To 12 Step or Not to 12 Step

Alright, so now in the year 2014 we have many ways of recovering from addiction in addition to the 12 Step path. For example, Dr. Tom Horvath’s, Smart Recovery speaks to millions of people. From secular to religious to community based approaches, really…isn’t it all the same approach–to take a look at how you’re taking a look at your life while surrounding yourself with people who are on the same path? For me, deep empathy and BELONGING are the central-most implications.

Most of the addiction treatment centers remain 12 Step based because it works. After all, the 12 Step approach was not for me…until it was. But what we’re finding when wedding the brain science with such programs, is that recovering people need a more robust wellness model including all aspects of mind, body and spirit fitness. ‘N that great news? Not either/or, but both/and. 12 Step programs not the whole picture, but as an integral part of the whole and now what we’re finding to be, bigger picture.

12 Step Meetings | Think Integrate

12 Step meetings can be an integral part of addiction recovery

12 Step meetings and other mutual support groups can be integral parts of addiction recovery and wellness

In this day-and-age we’re hearing and reading a lot of friction around, “If AA is so hot, how come it only helps ___% of people?” And of course the answer is that its structure and language doesn’t speak to everyone and so like I had to do with finding different kinds of meetings, it seems to me the implication is to find a path that does work. 12 Step programs don’t care, really. What, are we all supposed to be Muslims or Catholics or atheists or short board surfers (certainly not the latter)? NO!!…but something tells me we’re all supposed to be on a path of our own choice to pursue right thinking and right living.

I see the day coming when addiction treatment paths will all be integrated and all include the various mutual support/aid groups in that integration. We’ll move away from “12 Step based or Non-12 Step based” to integrated, multidisciplinary approaches including suggestions for mutual support groups of one’s choice, because all of them–along with balanced lifestyle skills fostering wellness, work as an indispensable piece of the treatment puzzle.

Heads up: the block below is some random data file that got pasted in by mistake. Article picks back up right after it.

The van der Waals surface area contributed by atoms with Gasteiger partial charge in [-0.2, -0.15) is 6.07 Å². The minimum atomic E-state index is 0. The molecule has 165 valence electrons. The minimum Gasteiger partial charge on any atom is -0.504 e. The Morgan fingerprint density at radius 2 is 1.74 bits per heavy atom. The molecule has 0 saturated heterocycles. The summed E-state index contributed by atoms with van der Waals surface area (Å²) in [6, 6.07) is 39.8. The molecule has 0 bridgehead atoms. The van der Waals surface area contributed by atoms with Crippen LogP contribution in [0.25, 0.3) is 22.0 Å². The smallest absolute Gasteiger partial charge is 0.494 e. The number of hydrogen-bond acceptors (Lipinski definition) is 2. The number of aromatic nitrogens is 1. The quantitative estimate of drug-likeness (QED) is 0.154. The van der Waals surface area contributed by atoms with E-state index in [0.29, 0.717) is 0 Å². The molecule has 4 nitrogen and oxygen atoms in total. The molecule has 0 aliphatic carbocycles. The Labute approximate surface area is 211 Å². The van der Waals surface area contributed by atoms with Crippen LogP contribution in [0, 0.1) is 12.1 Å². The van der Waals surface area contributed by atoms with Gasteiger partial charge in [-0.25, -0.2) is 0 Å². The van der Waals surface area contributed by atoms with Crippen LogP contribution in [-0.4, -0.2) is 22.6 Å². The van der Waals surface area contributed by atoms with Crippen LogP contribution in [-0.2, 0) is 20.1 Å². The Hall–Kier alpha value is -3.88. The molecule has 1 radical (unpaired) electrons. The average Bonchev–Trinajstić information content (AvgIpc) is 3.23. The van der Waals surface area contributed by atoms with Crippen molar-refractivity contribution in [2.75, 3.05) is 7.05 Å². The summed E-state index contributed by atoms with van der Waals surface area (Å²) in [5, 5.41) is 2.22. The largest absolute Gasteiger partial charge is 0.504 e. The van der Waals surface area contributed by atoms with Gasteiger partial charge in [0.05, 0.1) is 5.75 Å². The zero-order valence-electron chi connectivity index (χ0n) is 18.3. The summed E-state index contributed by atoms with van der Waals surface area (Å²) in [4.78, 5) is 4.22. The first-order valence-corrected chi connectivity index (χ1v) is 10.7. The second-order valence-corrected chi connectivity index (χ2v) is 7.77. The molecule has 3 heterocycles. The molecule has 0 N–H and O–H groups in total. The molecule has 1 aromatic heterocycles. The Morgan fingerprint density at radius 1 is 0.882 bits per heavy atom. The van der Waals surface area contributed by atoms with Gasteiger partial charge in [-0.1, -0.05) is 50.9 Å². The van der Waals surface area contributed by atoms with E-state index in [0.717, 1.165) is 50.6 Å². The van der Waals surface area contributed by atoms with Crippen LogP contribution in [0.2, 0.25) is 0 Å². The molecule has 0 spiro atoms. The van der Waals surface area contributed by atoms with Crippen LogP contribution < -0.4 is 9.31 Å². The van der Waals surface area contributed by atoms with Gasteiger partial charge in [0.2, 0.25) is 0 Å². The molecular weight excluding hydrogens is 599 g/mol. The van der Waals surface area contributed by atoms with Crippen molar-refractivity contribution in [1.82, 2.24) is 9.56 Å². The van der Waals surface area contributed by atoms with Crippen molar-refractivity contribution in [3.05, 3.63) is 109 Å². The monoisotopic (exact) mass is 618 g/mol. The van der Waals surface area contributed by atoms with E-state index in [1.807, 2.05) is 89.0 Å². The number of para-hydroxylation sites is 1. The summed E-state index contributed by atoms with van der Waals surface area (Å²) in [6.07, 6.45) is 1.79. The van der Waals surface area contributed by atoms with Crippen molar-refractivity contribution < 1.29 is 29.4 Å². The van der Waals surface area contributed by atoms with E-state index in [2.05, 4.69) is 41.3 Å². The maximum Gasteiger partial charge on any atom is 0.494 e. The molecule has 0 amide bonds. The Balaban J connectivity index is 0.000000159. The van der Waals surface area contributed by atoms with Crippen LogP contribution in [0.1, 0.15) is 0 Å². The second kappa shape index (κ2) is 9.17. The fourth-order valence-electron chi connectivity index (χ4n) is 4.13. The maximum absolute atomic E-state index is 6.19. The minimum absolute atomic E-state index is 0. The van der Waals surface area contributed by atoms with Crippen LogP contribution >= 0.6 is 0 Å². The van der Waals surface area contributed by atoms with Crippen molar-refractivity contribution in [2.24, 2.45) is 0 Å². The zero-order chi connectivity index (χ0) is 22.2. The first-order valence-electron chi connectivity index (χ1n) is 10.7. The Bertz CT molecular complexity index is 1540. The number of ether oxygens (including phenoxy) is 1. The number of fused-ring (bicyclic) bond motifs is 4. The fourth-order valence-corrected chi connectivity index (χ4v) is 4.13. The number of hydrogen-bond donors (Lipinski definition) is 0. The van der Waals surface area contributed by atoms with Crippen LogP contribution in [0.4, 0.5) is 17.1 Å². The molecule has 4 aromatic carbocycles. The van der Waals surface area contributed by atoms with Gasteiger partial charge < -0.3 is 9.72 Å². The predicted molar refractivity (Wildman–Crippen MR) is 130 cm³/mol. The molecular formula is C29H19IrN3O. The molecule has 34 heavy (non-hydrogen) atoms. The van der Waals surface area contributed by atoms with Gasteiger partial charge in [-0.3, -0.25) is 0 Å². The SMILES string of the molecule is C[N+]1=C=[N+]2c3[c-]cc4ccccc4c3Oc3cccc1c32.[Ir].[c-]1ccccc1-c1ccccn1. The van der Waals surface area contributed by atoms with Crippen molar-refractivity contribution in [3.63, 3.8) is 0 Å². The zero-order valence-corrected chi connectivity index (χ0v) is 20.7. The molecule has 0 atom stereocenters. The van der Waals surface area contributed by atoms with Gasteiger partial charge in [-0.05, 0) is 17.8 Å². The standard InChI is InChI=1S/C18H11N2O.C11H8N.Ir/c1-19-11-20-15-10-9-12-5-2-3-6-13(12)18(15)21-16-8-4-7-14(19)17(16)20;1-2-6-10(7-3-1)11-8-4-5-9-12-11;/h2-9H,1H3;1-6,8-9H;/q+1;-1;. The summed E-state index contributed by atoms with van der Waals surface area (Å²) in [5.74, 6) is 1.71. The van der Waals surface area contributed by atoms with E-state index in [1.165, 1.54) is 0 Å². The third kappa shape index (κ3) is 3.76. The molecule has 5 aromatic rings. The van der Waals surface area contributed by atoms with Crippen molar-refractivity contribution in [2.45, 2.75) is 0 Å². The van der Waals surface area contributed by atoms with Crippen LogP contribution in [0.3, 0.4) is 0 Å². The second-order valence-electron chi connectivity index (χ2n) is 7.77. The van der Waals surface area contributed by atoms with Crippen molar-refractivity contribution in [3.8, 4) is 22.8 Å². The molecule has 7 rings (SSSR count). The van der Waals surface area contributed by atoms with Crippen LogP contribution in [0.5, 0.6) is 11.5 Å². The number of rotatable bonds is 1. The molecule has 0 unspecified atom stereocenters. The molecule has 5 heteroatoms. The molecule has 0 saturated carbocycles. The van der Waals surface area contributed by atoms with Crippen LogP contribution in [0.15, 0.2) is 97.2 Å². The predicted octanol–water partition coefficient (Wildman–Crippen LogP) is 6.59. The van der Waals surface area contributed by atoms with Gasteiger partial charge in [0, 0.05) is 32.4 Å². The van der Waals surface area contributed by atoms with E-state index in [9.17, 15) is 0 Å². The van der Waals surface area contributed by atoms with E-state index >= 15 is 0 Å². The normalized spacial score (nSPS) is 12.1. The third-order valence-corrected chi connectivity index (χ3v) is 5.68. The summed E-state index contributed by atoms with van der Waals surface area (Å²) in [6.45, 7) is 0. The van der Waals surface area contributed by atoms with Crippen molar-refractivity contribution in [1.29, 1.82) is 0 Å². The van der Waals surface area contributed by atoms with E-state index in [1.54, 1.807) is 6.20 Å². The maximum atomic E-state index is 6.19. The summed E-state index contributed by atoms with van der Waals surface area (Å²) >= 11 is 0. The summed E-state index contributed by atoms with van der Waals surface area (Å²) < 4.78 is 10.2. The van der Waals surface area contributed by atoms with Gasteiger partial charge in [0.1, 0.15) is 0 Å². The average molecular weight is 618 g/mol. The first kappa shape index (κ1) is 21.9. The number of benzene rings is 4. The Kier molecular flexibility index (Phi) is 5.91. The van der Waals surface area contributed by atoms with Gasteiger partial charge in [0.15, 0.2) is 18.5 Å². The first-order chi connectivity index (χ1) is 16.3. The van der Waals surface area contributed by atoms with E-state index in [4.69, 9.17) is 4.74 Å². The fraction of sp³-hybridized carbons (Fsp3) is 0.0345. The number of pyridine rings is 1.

What works for you?

Dr. Herby Bell is a Recovery and Wellness Coach and owner of Recovery Health Care, an integrated approach to wellness and addiction recovery in Saratoga, California. For more information please call 650 474 9411 or Email: herbybell@me.com.  Connect with me online too:  Facebook | Twitter | Linkedin

Join the discussion 12 Comments

  • Kyczy Hawk says:

    Inclusiveness that is what I yearned for in sobriety and what I yearn for in recovery. And, yes, I think recovery paths can benefit greatly form including one another in the healing way. Congratulations on you 28 years (I am a year and a few days older – I celebrated last week). There is already a change happening in the rooms (accepting more addictions in each meeting rather than excluding “addicts” from AA and so on) and we can also reach out to sister programs in our paths of healing. September is recovery (and yoga) month- a time when the Many Paths One Destination celebration has an opportunity to include these other fellowships to truly hold RECOVERY first and method / means second. Thank you for putting this out there.